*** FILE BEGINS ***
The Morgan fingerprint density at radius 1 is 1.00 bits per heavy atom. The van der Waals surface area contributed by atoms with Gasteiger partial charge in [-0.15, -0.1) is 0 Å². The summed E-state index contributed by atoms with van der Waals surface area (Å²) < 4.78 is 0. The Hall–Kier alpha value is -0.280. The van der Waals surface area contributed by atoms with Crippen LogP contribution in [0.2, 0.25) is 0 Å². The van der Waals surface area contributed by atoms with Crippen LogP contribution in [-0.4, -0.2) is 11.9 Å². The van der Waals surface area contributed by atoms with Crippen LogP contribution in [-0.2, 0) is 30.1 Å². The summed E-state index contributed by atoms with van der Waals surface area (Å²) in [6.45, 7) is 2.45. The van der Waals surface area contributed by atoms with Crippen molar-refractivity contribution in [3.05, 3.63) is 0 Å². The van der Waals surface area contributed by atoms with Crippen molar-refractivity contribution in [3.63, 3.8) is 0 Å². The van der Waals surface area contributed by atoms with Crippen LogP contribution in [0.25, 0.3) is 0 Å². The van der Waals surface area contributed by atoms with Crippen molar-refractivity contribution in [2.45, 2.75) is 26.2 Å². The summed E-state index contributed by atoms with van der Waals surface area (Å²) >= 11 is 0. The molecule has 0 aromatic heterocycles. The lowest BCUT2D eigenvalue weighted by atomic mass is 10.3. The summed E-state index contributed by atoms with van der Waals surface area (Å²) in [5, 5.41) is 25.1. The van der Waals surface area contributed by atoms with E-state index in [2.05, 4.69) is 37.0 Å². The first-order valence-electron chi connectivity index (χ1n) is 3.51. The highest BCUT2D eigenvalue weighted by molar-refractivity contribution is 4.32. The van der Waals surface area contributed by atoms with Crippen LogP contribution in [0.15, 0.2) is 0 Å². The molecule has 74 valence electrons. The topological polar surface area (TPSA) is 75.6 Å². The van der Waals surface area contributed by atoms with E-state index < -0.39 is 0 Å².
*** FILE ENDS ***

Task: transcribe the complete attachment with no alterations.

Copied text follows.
The Morgan fingerprint density at radius 1 is 1.00 bits per heavy atom. The van der Waals surface area contributed by atoms with Gasteiger partial charge in [-0.15, -0.1) is 0 Å². The summed E-state index contributed by atoms with van der Waals surface area (Å²) < 4.78 is 0. The Hall–Kier alpha value is -0.280. The van der Waals surface area contributed by atoms with Crippen LogP contribution in [0.2, 0.25) is 0 Å². The van der Waals surface area contributed by atoms with Crippen LogP contribution in [-0.4, -0.2) is 11.9 Å². The van der Waals surface area contributed by atoms with Crippen LogP contribution in [-0.2, 0) is 30.1 Å². The summed E-state index contributed by atoms with van der Waals surface area (Å²) in [6.45, 7) is 2.45. The van der Waals surface area contributed by atoms with Crippen molar-refractivity contribution in [3.05, 3.63) is 0 Å². The van der Waals surface area contributed by atoms with Crippen molar-refractivity contribution in [3.63, 3.8) is 0 Å². The van der Waals surface area contributed by atoms with Crippen LogP contribution in [0.25, 0.3) is 0 Å². The van der Waals surface area contributed by atoms with Crippen molar-refractivity contribution in [2.45, 2.75) is 26.2 Å². The summed E-state index contributed by atoms with van der Waals surface area (Å²) >= 11 is 0. The molecule has 0 aromatic heterocycles. The lowest BCUT2D eigenvalue weighted by atomic mass is 10.3. The summed E-state index contributed by atoms with van der Waals surface area (Å²) in [5, 5.41) is 25.1. The van der Waals surface area contributed by atoms with E-state index in [2.05, 4.69) is 37.0 Å². The first-order valence-electron chi connectivity index (χ1n) is 3.51. The highest BCUT2D eigenvalue weighted by molar-refractivity contribution is 4.32. The van der Waals surface area contributed by atoms with Crippen LogP contribution in [0.15, 0.2) is 0 Å². The molecule has 74 valence electrons. The topological polar surface area (TPSA) is 75.6 Å². The van der Waals surface area contributed by atoms with E-state index < -0.39 is 0 Å².